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Bulletin

Abstract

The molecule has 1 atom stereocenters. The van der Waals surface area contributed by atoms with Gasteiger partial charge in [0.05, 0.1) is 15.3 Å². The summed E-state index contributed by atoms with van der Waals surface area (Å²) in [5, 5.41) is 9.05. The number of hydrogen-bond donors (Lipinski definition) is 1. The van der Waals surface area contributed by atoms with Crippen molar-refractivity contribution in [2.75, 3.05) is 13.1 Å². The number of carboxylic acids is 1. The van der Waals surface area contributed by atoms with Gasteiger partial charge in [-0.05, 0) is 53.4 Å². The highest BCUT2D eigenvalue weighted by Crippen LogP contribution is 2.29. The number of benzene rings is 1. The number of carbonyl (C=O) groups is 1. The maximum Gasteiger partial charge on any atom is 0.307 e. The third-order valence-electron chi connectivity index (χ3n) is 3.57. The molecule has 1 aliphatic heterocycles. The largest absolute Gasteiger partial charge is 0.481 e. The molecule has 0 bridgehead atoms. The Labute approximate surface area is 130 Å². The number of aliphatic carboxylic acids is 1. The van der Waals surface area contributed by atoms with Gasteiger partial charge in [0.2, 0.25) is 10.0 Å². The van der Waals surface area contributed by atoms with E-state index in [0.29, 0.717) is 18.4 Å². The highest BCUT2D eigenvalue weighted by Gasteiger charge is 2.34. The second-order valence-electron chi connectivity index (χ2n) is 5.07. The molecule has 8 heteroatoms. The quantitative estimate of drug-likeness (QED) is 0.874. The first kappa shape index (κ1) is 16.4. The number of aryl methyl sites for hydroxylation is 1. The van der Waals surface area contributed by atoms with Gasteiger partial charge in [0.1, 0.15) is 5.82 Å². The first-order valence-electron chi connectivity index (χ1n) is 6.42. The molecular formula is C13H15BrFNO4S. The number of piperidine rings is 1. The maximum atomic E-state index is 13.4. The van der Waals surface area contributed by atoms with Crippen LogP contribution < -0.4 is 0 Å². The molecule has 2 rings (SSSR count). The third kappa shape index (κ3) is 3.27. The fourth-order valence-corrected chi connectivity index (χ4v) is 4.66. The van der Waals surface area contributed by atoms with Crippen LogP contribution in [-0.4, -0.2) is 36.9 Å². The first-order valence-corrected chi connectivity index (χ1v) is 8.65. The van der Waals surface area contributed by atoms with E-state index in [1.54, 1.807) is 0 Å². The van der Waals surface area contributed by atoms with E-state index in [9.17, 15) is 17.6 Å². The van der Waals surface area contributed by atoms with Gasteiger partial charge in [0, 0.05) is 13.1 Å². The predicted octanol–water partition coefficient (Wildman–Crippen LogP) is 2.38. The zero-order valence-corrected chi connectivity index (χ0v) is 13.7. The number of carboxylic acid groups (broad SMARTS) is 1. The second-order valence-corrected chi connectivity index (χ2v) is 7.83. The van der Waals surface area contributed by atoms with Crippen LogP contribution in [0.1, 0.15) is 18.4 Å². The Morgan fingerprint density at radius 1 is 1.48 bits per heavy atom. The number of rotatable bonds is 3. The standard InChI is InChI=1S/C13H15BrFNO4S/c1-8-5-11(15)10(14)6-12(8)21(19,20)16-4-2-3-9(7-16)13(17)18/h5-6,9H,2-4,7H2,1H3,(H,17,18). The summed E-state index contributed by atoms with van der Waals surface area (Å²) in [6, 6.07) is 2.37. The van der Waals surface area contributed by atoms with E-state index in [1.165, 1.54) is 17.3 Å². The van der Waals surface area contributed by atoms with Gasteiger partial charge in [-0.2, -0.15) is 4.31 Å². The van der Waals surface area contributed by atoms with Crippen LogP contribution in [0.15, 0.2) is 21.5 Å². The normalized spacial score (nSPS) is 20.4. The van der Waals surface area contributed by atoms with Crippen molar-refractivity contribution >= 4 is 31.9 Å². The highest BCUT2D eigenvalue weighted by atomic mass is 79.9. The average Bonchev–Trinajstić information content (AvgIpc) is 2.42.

During the fall of 1892 my attention was called to a rot of cabbage which was doing serious damage. An isolation of the germs responsible for the disease was undertaken, since none of the higher fungi seemed to be present. Among the germs present was one that had a very striking and peculiar odor when grown in bouillon. It was not unlike that peculiar to Limburger cheese. It resembled old and well-cured cheese. The same germ grown in agar had a pleasant, aromatic and nut-like odor, wholly different than the odor i* bouillon. I suggested to Mr. Wallace, who was then working in the laboratory, to try an experiment in making cheese using this germ. During the winter and spring several more were made by Mr. McKay and Mr. Fairfield. In some of these experiments the milk was not previously heated, so that of course the lactic acid germs were allowed to develop along with the Bacillus aromaticus. In another case the milk was heated sufficiently to destroy most of the lactic acid germs, shown by the fact that lactic acid developed very slowly.

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